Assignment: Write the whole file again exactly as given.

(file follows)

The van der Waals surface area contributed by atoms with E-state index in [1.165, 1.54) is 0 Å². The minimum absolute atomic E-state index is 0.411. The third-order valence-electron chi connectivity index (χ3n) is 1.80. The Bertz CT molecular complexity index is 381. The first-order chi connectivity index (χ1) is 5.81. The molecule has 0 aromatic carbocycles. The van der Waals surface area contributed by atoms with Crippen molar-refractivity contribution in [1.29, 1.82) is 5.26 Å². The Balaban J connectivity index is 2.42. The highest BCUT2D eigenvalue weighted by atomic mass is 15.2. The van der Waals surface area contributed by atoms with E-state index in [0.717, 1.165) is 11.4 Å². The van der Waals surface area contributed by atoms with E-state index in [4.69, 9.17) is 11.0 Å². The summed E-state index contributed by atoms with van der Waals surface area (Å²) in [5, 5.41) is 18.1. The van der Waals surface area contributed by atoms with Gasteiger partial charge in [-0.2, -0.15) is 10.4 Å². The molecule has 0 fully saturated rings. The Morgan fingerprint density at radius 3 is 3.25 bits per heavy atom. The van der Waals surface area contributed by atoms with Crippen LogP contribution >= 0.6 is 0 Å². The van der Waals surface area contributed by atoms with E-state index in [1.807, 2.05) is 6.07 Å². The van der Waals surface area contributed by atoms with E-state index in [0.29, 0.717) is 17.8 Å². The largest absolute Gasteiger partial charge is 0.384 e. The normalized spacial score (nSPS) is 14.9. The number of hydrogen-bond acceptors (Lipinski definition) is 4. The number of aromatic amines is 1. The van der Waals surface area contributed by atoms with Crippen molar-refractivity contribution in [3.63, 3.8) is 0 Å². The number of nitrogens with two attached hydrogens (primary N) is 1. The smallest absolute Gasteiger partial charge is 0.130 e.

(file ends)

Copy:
The van der Waals surface area contributed by atoms with E-state index in [1.165, 1.54) is 0 Å². The minimum absolute atomic E-state index is 0.411. The third-order valence-electron chi connectivity index (χ3n) is 1.80. The Bertz CT molecular complexity index is 381. The first-order chi connectivity index (χ1) is 5.81. The molecule has 0 aromatic carbocycles. The van der Waals surface area contributed by atoms with Crippen molar-refractivity contribution in [1.29, 1.82) is 5.26 Å². The Balaban J connectivity index is 2.42. The highest BCUT2D eigenvalue weighted by atomic mass is 15.2. The van der Waals surface area contributed by atoms with E-state index in [0.717, 1.165) is 11.4 Å². The van der Waals surface area contributed by atoms with E-state index in [4.69, 9.17) is 11.0 Å². The summed E-state index contributed by atoms with van der Waals surface area (Å²) in [5, 5.41) is 18.1. The van der Waals surface area contributed by atoms with Gasteiger partial charge in [-0.2, -0.15) is 10.4 Å². The molecule has 0 fully saturated rings. The Morgan fingerprint density at radius 3 is 3.25 bits per heavy atom. The van der Waals surface area contributed by atoms with Crippen LogP contribution >= 0.6 is 0 Å². The van der Waals surface area contributed by atoms with E-state index in [1.807, 2.05) is 6.07 Å². The van der Waals surface area contributed by atoms with E-state index in [0.29, 0.717) is 17.8 Å². The largest absolute Gasteiger partial charge is 0.384 e. The normalized spacial score (nSPS) is 14.9. The number of hydrogen-bond acceptors (Lipinski definition) is 4. The number of aromatic amines is 1. The van der Waals surface area contributed by atoms with Crippen molar-refractivity contribution in [3.63, 3.8) is 0 Å². The number of nitrogens with two attached hydrogens (primary N) is 1. The smallest absolute Gasteiger partial charge is 0.130 e.